Porter: Ohhhh…see I thought you said, “I just got a burrito actually.”
Me: Uh…I typed it. I didn’t say it.
Porter: Fine! I didn’t have a good transition from bed to see if you wanted to go have tacos with me tomorrow.
I laughed and rolled to my side, kicking the covers off to combat the new warmth coursing through my veins.
Me: I don’t know. If you count the Spring Fling, that’s like four dates in two days.
Porter: I know. You can’t get enough of me. Don’t worry. I find it endearing.
Me: Well, that’s a relief.
Porter: Okay. Okay. You don’t need to beg. Yes, I’ll have tacos with you tomorrow at noon. I know a guy who knows a guy who knows a guy who can get us reservations at Taco Bell.
I smiled so wide I feared it would split my face.
Me: I knew dating a restaurateur would have its perks.
Porter: What can I say? I’m quite a catch. Now, say yes to lunch.
Me: Why are you always trying to force me into having meals with you?
Porter: Because if I left our dates up to you, we’d be eating tacos in bed. That’s at least a sixth-date kind of activity. Slow down there, Mills.
My laugh echoed off the bare walls of my bedroom. Closing my eyes, I sucked in a breath and sank deep into my bed.
Me: You’re right. My mind was clearly in the Mexican gutter. My deepest heartfelt apologies.
Porter: Forgiven. Listen, I just got a text from my guy who knows a guy who knows a guy and unfortunately Taco Bell is fully booked for tomorrow. However, he was able to get us a table for two at Antojitos.
Antojitos wasn’t your average restaurant—it was an experience. The whole place was decorated like a quaint road in Mexico, and waiters wandered around dressed as street vendors offering a plethora of authentic Mexican fare. Every day, the menu was different, but people raved about it. It was always delicious. They didn’t take reservations, so there was usually a line wrapped around the block.
Me: That’s not fair. You can’t tease a girl with Taco Bell and then try to use Antojitos as a sad second choice.
Porter: I know. I know. And to make it up to you, I’d be willing to eat your tacos in bed on our FIFTH date.
Porter: Also…I JUST realized how filthy that sounded. I swear I didn’t mean it like that.
I barked a laugh and paused my fingers over my keyboard when I saw the text bubble pop up. He was typing again.
Porter: I mean…unless you did. In which case, we can do tacos in bed any time you’d like.
Porter: Unless you were talking about real tacos, in which case the crumbs sound like a nightmare.
Porter: Actually, can you do me a favor and delete the last four messages from me without reading them? M’kay thanks.
Tears—actual tears—were in my eyes. I was laughing that hard.
Porter: Christ. Why aren’t you responding now?
Me: Because it’s more fun to watch you sweat.
Porter: Are you laughing?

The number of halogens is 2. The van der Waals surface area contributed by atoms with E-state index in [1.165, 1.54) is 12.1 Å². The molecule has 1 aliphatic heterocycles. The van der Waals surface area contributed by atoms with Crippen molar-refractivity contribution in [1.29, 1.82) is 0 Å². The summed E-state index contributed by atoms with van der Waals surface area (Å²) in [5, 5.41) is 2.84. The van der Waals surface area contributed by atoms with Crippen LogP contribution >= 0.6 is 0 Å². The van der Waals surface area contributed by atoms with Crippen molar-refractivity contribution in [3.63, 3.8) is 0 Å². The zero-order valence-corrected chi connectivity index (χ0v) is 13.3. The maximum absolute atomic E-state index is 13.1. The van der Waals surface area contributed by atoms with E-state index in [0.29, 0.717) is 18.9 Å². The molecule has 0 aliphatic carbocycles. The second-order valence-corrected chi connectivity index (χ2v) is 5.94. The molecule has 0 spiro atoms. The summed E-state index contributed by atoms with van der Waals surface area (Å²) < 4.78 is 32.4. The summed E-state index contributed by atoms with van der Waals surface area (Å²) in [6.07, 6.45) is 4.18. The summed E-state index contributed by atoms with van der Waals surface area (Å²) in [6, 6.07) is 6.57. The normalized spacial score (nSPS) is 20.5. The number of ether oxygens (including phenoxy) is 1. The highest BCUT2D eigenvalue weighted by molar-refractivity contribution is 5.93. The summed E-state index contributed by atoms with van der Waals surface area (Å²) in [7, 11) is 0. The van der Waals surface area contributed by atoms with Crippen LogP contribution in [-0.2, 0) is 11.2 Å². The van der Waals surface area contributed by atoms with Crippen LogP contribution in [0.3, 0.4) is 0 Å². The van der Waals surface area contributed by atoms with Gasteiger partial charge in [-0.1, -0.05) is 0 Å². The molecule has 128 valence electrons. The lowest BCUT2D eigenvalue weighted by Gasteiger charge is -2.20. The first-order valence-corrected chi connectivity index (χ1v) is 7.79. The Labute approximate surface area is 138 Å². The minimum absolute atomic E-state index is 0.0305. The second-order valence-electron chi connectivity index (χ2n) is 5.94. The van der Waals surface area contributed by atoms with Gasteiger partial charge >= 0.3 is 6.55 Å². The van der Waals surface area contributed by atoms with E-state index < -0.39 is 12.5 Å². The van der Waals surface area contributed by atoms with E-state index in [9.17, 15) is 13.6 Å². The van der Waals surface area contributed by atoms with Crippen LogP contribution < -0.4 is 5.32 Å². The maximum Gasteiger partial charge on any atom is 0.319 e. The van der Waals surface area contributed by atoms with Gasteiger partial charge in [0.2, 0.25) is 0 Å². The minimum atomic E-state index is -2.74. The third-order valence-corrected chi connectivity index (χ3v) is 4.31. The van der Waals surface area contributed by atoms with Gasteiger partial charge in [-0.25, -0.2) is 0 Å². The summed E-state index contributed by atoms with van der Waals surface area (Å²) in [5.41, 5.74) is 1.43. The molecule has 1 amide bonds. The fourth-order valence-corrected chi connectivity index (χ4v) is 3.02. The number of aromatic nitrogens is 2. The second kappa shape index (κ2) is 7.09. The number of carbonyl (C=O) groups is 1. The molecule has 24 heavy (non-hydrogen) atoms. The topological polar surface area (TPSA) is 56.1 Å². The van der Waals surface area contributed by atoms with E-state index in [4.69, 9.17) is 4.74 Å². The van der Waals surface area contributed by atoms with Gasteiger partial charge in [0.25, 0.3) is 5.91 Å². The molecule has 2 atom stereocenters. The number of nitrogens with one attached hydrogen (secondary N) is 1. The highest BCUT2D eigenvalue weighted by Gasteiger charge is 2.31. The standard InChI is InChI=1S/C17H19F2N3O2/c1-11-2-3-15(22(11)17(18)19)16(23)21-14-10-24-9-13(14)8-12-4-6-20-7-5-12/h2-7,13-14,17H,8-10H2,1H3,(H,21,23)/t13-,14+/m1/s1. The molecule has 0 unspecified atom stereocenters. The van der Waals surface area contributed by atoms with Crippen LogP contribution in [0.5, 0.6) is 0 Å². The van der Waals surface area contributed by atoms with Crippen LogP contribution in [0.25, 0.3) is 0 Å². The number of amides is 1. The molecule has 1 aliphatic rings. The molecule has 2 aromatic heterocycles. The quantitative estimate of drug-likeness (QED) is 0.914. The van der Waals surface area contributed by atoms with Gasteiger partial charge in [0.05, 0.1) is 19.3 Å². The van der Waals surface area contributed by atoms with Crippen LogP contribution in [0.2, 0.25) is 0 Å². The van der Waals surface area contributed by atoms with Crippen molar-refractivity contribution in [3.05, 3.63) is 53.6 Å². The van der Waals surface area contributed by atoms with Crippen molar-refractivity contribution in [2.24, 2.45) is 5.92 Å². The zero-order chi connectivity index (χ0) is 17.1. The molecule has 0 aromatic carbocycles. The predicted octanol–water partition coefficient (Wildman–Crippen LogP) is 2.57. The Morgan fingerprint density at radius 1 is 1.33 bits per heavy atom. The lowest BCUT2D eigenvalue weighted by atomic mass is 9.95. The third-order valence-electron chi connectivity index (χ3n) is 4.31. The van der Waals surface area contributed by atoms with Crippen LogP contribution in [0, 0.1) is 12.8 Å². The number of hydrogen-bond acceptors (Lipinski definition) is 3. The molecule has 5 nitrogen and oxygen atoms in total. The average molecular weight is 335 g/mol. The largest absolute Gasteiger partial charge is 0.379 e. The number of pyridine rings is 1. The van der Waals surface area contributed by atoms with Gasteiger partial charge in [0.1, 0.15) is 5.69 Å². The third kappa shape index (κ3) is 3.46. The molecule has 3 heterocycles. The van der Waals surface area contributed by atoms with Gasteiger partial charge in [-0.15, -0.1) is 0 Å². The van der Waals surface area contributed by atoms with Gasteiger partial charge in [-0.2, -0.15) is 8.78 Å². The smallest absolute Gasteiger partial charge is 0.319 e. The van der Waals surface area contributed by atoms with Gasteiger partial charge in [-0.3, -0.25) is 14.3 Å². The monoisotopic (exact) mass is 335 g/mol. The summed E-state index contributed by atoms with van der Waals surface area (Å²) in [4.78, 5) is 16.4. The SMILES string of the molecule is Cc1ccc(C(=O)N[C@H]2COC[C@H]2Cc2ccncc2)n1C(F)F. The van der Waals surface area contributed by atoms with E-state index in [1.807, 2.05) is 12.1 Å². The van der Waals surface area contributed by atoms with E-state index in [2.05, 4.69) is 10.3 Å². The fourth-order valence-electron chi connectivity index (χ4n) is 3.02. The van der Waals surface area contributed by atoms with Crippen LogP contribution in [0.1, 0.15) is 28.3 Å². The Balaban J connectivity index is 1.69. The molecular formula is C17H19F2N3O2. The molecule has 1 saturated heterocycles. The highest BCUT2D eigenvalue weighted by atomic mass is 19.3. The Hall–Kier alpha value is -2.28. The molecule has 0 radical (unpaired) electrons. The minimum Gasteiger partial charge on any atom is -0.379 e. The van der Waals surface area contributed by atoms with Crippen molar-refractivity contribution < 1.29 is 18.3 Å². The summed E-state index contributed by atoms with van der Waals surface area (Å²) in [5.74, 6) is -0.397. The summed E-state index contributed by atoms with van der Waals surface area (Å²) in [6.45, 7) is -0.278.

Porter: That makes it almost worth the embarrassment.
Yeah. Okay. We were talking about eating tacos in bed (which was only slightly less horrifying than sitting on the same side of the booth), but I’ll be damned if that warmth didn’t fill me again.
Me: Antojitos sounds amazing. I have to swing by my office in the morning, so I’ll meet you there at noon.
Porter: Sounds good. Sleep tight.
Me: You too.
I sighed all dreamy-like and started to put my phone down on the nightstand, but the text bubble showed up again. I waited. And waited some more. Boring holes into my phone for at least three minutes until finally his message appeared.
Porter: Confession: I wish I would have kissed you tonight.
My heart stopped and my stomach dipped as I read it three times before finding the courage to reply.
Me: You did.
Porter: No. Not like that. I’m talking about one where you’d spend the rest of your night touching your bruised lips, and I’d spend the rest of mine desperately trying to memorize the way you tasted.
My whole body came alive with a hum, from the tips of my fingers to my peaked nipples and everything in between. The sweet ache of arousal. I threw my head back against the pillow and stared up at the ceiling. I’d been with men over the years. After all, sex was just as much about biology as it was about emotion. But, when the orgasm faded, so did my interest in the other person. Looking back on those encounters, I remembered the release—the brief moments when I’d allowed myself to let go and actually feel something with another person. But not once in ten years had I remembered being kissed. I’m positive it had happened, but it hadn’t been enough to trigger a memory.
Yet there I was, staring at a text describing a kiss that hadn’t happened, but I knew without a shadow of a doubt I’d never forget it.
Me: Confession: I wish you would have done that too.
Porter: Tomorrow, Charlotte.
It was a promise.
One I had every intention of letting him keep.
The Brightest Sunset (The Darkest Sunrise Duet, #2)
Don’t miss this amazing duet!
Originally from Savannah, Georgia, USA Today bestselling author Aly Martinez now lives in South Carolina with her four young children.
Never one to take herself too seriously, she enjoys cheap wine, mystery leggings, and baked feta. It should be known, however, that she hates pizza and ice cream, almost as much as writing her bio in the third person.
She passes what little free time she has reading anything and everything she can get her hands on, preferably with a super-sized tumbler of wine by her side.